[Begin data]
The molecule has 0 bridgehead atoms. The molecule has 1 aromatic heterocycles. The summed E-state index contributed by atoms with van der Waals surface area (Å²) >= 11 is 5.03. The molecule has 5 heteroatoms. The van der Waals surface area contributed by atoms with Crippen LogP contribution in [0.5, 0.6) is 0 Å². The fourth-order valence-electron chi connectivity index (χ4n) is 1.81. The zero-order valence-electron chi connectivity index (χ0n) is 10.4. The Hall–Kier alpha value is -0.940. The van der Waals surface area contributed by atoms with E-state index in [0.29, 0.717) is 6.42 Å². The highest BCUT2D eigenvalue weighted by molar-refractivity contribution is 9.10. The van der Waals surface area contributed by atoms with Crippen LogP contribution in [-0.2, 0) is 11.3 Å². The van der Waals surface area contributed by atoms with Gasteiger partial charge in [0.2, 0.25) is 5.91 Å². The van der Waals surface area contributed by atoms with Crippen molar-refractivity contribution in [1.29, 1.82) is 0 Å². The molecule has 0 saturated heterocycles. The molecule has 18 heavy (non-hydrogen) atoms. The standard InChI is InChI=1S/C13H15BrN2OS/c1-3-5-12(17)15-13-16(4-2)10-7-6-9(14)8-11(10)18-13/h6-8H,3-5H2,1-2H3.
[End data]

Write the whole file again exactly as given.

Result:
The molecule has 0 bridgehead atoms. The molecule has 1 aromatic heterocycles. The summed E-state index contributed by atoms with van der Waals surface area (Å²) >= 11 is 5.03. The molecule has 5 heteroatoms. The van der Waals surface area contributed by atoms with Crippen LogP contribution in [0.5, 0.6) is 0 Å². The fourth-order valence-electron chi connectivity index (χ4n) is 1.81. The zero-order valence-electron chi connectivity index (χ0n) is 10.4. The Hall–Kier alpha value is -0.940. The van der Waals surface area contributed by atoms with E-state index in [0.29, 0.717) is 6.42 Å². The highest BCUT2D eigenvalue weighted by molar-refractivity contribution is 9.10. The van der Waals surface area contributed by atoms with Crippen LogP contribution in [-0.2, 0) is 11.3 Å². The van der Waals surface area contributed by atoms with Gasteiger partial charge in [0.2, 0.25) is 5.91 Å². The van der Waals surface area contributed by atoms with Crippen molar-refractivity contribution in [1.29, 1.82) is 0 Å². The molecule has 0 saturated heterocycles. The molecule has 18 heavy (non-hydrogen) atoms. The standard InChI is InChI=1S/C13H15BrN2OS/c1-3-5-12(17)15-13-16(4-2)10-7-6-9(14)8-11(10)18-13/h6-8H,3-5H2,1-2H3.